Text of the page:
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› Capacity to time Formula question...
01-23-2007 05:30 AM  10 years agoPost 1
Razmo

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Just flipping through this months RC Heli magazine.

There is talk of batteries and their capacity. Their example is that a 2000mah pack will last about 6 minutes drawing 20amps.

20/2000 = 1/10th of one hour (6 minutes)

What I can't make sense of is the more amps I draw the longer the battery lasts. What am I not understanding here?

Raz

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01-23-2007 06:27 AM  10 years agoPost 2
maxpower097

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The formula is faulty. Your gonna get I higher number if you increase your amps. That can't work. Basically you dont have enough info either. You will need to calculate the volts too. For instance the more volts or higher cell count you use, the less amps you will draw. So say you fly a 3lb heli and are drawing 40A on 6S. On 12S you would draw like 25A. So on 6S you will get 5min for 2000mah. On 12S you will get 10min for 2000mah. All numbers are fictional just to show how it works. So basically Volts = power Mah = capasity.

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01-23-2007 07:33 AM  10 years agoPost 3
Rob_T

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You have the calculation backwards.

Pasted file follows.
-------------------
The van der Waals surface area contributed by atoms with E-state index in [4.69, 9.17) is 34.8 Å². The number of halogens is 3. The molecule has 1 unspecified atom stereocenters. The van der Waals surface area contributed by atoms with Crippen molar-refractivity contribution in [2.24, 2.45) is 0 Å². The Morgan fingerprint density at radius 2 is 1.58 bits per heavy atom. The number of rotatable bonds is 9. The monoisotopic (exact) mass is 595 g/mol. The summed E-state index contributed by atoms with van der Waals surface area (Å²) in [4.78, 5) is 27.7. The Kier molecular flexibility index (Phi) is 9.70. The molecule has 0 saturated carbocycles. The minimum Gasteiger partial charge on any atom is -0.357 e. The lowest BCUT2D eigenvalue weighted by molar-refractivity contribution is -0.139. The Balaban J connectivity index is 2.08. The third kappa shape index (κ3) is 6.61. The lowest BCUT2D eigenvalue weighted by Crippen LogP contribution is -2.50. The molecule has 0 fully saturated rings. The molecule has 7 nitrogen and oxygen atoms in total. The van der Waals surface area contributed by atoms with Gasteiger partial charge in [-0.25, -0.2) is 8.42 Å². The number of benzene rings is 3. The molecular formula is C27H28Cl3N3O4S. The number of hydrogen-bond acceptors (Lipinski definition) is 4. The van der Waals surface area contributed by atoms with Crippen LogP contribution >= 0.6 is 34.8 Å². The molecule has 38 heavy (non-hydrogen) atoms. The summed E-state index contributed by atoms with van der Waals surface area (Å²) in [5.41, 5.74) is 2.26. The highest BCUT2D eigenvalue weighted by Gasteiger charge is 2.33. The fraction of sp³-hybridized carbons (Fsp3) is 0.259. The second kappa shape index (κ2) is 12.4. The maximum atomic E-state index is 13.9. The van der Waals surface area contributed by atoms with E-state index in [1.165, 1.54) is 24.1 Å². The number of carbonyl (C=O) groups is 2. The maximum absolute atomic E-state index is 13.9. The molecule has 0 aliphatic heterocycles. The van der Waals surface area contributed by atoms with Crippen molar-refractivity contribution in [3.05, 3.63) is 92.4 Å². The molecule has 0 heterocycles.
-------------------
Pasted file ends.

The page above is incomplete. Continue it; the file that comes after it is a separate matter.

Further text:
capacity / discharge rate = duration .

So for the example you had

2 / 20 = 1/10 . Note the 2000 mah battery is written as 2 (for 2ah) so that the units are amps on both lines of the left side.

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01-23-2007 11:59 AM  10 years agoPost 4
stickyfox

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One thing I learned in engineering school that I actually still find useful is that working with units helps keep you out of trouble, pain tho it is.

Battery capacity is measured in milliamp-hours (mAH). Current is measured in amps, or thousands of milliamps (A or mA).

If you multiply mA times hours, you get mAH. So:

20,000 mA * 0.1 H = 2,000 * mA * H or 2000 mAH.

The answer came out in mAH, which is what you were looking for.

If you try to work units into the equation you posted, you get:

20,000 mA / 2,000 mAH = 10 (1/H)

An answer in something like inverse hours should be an indication that something didn't go right.

(Also don't forget to convert mA to A or vice versa before you start crunching numbers.)

-fox

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01-23-2007 01:04 PM  10 years agoPost 5
MikeC

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One thing I learned in engineering school that I actually still find useful is that working with units helps keep you out of trouble, pain tho it is.
Very good point! If you put the units into the conversion, the proper units will cancel out. If the conversion is incorrect the units left won't make any sense.

One other thing you have to consider when calculating runtime is the capacity will not be the same at all currents. At higher discharge currents the capacity will be lower and vice versa.

Mike

Century Swift, TREX 450, Blade MCX, Spektrum DX7

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